My Wedding - - PLANNING -

In the third of her new se­ries look­ing at how the var­i­ous mem­bers of the bridal party can make the wed­ding plan­ning process as smooth and as stress free as pos­si­ble, Claire Moulds of­fers in­valu­able ad­vice to your best man and brides­maids.

Be­ing asked to stand at your best friend’s side as they make a life­long com­mit­ment to the man or woman of their dreams is both an hon­our and a priv­i­lege, although it might not al­ways feel like that in the run up!

The role of a best man or brides­maid car­ries with it a cer­tain amount of re­spon­si­bil­ity and, once the ini­tial ex­cite­ment of be­ing cho­sen wears off, the re­al­i­sa­tion of what you have signed up for can be daunt­ing.

First and fore­most it’s im­por­tant to un­der­stand what the bride and groom ex­pect of you. Some cou­ples are happy tak­ing on the bulk of the wed­ding prepa­ra­tions them­selves, while oth­ers will be look­ing to del­e­gate jobs to their sup­port­ing cast. If you have lovely hand­writ­ing you might find your­self asked to write the in­vites; if you are known for your cre­ative flair you might be tasked with over­see­ing the dec­o­ra­tions at the re­cep­tion venue.

Ob­vi­ously, the level of in­volve­ment will de­ter­mine how much of your time will be taken up by wed­ding plan­ning, so why not sug­gest go­ing out for a spe­cial lunch to dis­cuss how you can help. For ex­am­ple, if the bride wants you to come to all her wed­ding dress ap­point­ments, you might agree to ring fence cer­tain dates in your di­ary.

We’re not say­ing you should put your en­tire life on hold just be­cause your friend is get­ting mar­ried, but be pre­pared to be flex­i­ble and to ac­com­mo­date rea­son­able re­quests. The fact you were cho­sen shows how im­por­tant you are to the cou­ple, and that they clearly value your in­put, help and ad­vice.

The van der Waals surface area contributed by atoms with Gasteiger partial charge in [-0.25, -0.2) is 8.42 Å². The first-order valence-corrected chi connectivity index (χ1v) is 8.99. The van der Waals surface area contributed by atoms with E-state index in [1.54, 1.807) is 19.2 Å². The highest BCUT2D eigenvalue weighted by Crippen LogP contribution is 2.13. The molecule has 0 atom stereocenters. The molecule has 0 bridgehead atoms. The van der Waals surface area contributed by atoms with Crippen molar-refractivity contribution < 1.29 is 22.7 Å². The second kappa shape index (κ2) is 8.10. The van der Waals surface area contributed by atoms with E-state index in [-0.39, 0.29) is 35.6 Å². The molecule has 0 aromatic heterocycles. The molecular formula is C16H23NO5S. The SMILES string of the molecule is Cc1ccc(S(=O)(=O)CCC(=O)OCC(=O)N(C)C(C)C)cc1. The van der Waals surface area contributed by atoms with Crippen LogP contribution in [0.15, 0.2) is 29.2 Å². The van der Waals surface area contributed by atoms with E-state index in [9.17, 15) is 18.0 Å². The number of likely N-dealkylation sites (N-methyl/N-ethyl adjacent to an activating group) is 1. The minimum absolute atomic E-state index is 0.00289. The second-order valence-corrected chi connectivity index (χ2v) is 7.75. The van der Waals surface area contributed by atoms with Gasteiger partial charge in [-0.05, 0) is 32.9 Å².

Your first hur­dle might be over­com­ing a dis­like of your friend’s fu­ture spouse. Whether it’s a clash of per­son­al­i­ties or the fact they are sim­ply not the per­son you en­vis­aged your best friend mar­ry­ing, now is not the time to start ques­tion­ing their choice of life part­ner. By virtue of be­ing their best man or brides­maid, you have im­plied you are there to sup­port them, in the run up to and on the big­gest day of their life and that means ac­cept­ing their de­ci­sion.

Your friend will no doubt be aware of any ten­sions be­tween you and their other half; use the wed­ding as an op­por­tu­nity to get to know them bet­ter, if that’s part of the prob­lem, or to find ways to over­come any is­sues. Af­ter all, you’re go­ing to be a per­ma­nent fix­ture in each other’s lives for many years to come and, for your friend’s sake, you need to find a way to get along.

Diplo­macy is an in­valu­able skill, es­pe­cially when asked for your ‘im­par­tial’ opin­ion. It might be that the bride or groom is gen­uinely con­fused and wants some hon­est ad­vice; they may have al­ready made their de­ci­sion but lack the con­fi­dence to go ahead with­out sup­port; or it might be that the var­i­ous par­ties just can’t agree and are seek­ing al­lies.

This is where you need to tread a very care­ful line. The groom might ask for your opin­ion on trans­port, hav­ing al­ready se­cretly made his de­ci­sion, only for you to in­ad­ver­tently crit­i­cise his choice. Equally, if she wants lilies and he wants roses, a brides­maid might find her­self get­ting the cold shoul­der if sid­ing with him.